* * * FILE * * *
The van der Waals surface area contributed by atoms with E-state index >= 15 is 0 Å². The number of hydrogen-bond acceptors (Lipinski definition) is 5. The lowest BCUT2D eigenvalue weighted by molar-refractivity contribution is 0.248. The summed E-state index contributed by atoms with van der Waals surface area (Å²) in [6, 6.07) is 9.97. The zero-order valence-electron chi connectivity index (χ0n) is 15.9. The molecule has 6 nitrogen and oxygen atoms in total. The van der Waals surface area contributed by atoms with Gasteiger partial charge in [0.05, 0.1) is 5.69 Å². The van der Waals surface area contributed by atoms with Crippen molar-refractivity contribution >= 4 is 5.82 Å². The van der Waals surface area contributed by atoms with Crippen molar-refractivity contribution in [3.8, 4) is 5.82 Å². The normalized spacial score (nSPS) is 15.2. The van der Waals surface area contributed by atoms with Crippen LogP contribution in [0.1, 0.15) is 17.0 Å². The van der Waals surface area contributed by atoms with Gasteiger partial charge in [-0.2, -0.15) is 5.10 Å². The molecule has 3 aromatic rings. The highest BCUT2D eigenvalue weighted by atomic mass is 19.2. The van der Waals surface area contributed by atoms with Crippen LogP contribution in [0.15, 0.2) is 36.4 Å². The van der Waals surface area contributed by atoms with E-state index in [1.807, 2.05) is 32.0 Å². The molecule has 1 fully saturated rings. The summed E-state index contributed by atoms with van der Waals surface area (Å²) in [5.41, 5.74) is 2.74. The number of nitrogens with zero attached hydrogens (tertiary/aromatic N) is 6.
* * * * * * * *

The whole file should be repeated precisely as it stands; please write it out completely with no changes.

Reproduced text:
The van der Waals surface area contributed by atoms with E-state index >= 15 is 0 Å². The number of hydrogen-bond acceptors (Lipinski definition) is 5. The lowest BCUT2D eigenvalue weighted by molar-refractivity contribution is 0.248. The summed E-state index contributed by atoms with van der Waals surface area (Å²) in [6, 6.07) is 9.97. The zero-order valence-electron chi connectivity index (χ0n) is 15.9. The molecule has 6 nitrogen and oxygen atoms in total. The van der Waals surface area contributed by atoms with Gasteiger partial charge in [0.05, 0.1) is 5.69 Å². The van der Waals surface area contributed by atoms with Crippen molar-refractivity contribution >= 4 is 5.82 Å². The van der Waals surface area contributed by atoms with Crippen molar-refractivity contribution in [3.8, 4) is 5.82 Å². The normalized spacial score (nSPS) is 15.2. The van der Waals surface area contributed by atoms with Crippen LogP contribution in [0.1, 0.15) is 17.0 Å². The van der Waals surface area contributed by atoms with Gasteiger partial charge in [-0.2, -0.15) is 5.10 Å². The molecule has 3 aromatic rings. The highest BCUT2D eigenvalue weighted by atomic mass is 19.2. The van der Waals surface area contributed by atoms with Crippen LogP contribution in [0.15, 0.2) is 36.4 Å². The van der Waals surface area contributed by atoms with E-state index in [1.807, 2.05) is 32.0 Å². The molecule has 1 fully saturated rings. The summed E-state index contributed by atoms with van der Waals surface area (Å²) in [5.41, 5.74) is 2.74. The number of nitrogens with zero attached hydrogens (tertiary/aromatic N) is 6.